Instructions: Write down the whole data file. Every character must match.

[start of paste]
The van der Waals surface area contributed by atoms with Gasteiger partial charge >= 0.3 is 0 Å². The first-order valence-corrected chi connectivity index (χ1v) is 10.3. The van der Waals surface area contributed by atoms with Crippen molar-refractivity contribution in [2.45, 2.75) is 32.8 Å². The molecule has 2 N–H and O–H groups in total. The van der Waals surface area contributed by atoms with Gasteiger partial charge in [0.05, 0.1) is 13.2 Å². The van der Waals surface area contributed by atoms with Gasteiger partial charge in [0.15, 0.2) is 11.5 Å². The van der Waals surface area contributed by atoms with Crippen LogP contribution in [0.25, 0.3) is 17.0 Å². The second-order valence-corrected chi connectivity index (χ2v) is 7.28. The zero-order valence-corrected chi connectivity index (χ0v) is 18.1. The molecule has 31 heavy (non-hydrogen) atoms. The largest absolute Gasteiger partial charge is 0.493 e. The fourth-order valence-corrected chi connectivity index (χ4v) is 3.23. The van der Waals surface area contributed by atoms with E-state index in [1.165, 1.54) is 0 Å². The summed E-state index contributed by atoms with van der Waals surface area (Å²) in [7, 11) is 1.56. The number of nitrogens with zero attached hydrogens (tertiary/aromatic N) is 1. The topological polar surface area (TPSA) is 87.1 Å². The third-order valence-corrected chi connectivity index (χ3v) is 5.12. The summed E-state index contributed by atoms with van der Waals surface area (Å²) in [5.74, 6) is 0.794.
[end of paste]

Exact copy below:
The van der Waals surface area contributed by atoms with Gasteiger partial charge >= 0.3 is 0 Å². The first-order valence-corrected chi connectivity index (χ1v) is 10.3. The van der Waals surface area contributed by atoms with Crippen molar-refractivity contribution in [2.45, 2.75) is 32.8 Å². The molecule has 2 N–H and O–H groups in total. The van der Waals surface area contributed by atoms with Gasteiger partial charge in [0.05, 0.1) is 13.2 Å². The van der Waals surface area contributed by atoms with Gasteiger partial charge in [0.15, 0.2) is 11.5 Å². The van der Waals surface area contributed by atoms with Crippen LogP contribution in [0.25, 0.3) is 17.0 Å². The second-order valence-corrected chi connectivity index (χ2v) is 7.28. The zero-order valence-corrected chi connectivity index (χ0v) is 18.1. The molecule has 31 heavy (non-hydrogen) atoms. The largest absolute Gasteiger partial charge is 0.493 e. The fourth-order valence-corrected chi connectivity index (χ4v) is 3.23. The van der Waals surface area contributed by atoms with E-state index in [1.165, 1.54) is 0 Å². The summed E-state index contributed by atoms with van der Waals surface area (Å²) in [7, 11) is 1.56. The number of nitrogens with zero attached hydrogens (tertiary/aromatic N) is 1. The topological polar surface area (TPSA) is 87.1 Å². The third-order valence-corrected chi connectivity index (χ3v) is 5.12. The summed E-state index contributed by atoms with van der Waals surface area (Å²) in [5.74, 6) is 0.794.